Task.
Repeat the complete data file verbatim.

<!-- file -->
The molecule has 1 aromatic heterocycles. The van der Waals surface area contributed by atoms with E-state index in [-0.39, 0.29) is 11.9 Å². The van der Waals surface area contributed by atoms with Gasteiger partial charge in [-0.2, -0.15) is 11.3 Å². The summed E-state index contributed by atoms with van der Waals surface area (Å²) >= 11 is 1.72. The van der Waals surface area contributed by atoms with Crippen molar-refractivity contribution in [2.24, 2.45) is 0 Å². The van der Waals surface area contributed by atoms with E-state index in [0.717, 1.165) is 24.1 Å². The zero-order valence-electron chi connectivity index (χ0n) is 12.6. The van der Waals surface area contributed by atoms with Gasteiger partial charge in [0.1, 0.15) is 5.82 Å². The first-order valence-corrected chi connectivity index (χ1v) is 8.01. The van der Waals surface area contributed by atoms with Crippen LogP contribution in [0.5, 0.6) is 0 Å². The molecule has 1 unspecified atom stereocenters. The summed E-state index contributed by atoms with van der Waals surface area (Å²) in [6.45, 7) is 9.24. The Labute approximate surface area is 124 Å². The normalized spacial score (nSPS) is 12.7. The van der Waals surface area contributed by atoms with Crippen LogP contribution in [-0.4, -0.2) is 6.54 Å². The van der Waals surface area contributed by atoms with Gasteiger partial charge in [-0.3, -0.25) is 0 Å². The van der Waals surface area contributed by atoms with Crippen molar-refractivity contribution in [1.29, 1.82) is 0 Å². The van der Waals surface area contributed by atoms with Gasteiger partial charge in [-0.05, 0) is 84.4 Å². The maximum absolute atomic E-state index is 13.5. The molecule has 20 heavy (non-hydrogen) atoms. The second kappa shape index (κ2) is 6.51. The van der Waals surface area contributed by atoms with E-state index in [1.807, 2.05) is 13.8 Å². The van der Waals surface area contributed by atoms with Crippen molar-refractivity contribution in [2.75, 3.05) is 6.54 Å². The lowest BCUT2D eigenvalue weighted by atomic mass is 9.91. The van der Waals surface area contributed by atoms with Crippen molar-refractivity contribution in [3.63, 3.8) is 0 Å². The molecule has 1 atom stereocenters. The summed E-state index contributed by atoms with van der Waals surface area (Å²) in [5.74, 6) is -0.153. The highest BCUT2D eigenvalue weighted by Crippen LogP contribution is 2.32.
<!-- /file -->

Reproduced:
The molecule has 1 aromatic heterocycles. The van der Waals surface area contributed by atoms with E-state index in [-0.39, 0.29) is 11.9 Å². The van der Waals surface area contributed by atoms with Gasteiger partial charge in [-0.2, -0.15) is 11.3 Å². The summed E-state index contributed by atoms with van der Waals surface area (Å²) >= 11 is 1.72. The van der Waals surface area contributed by atoms with Crippen molar-refractivity contribution in [2.24, 2.45) is 0 Å². The van der Waals surface area contributed by atoms with E-state index in [0.717, 1.165) is 24.1 Å². The zero-order valence-electron chi connectivity index (χ0n) is 12.6. The van der Waals surface area contributed by atoms with Gasteiger partial charge in [0.1, 0.15) is 5.82 Å². The first-order valence-corrected chi connectivity index (χ1v) is 8.01. The van der Waals surface area contributed by atoms with Crippen LogP contribution in [0.5, 0.6) is 0 Å². The molecule has 1 unspecified atom stereocenters. The summed E-state index contributed by atoms with van der Waals surface area (Å²) in [6.45, 7) is 9.24. The Labute approximate surface area is 124 Å². The normalized spacial score (nSPS) is 12.7. The van der Waals surface area contributed by atoms with Crippen LogP contribution in [-0.4, -0.2) is 6.54 Å². The van der Waals surface area contributed by atoms with Gasteiger partial charge in [-0.3, -0.25) is 0 Å². The van der Waals surface area contributed by atoms with Crippen molar-refractivity contribution in [1.29, 1.82) is 0 Å². The van der Waals surface area contributed by atoms with Gasteiger partial charge in [-0.05, 0) is 84.4 Å². The maximum absolute atomic E-state index is 13.5. The molecule has 20 heavy (non-hydrogen) atoms. The second kappa shape index (κ2) is 6.51. The van der Waals surface area contributed by atoms with E-state index in [1.807, 2.05) is 13.8 Å². The van der Waals surface area contributed by atoms with Crippen molar-refractivity contribution in [2.75, 3.05) is 6.54 Å². The lowest BCUT2D eigenvalue weighted by atomic mass is 9.91. The van der Waals surface area contributed by atoms with Crippen molar-refractivity contribution in [3.63, 3.8) is 0 Å². The molecule has 1 atom stereocenters. The summed E-state index contributed by atoms with van der Waals surface area (Å²) in [5.74, 6) is -0.153. The highest BCUT2D eigenvalue weighted by Crippen LogP contribution is 2.32.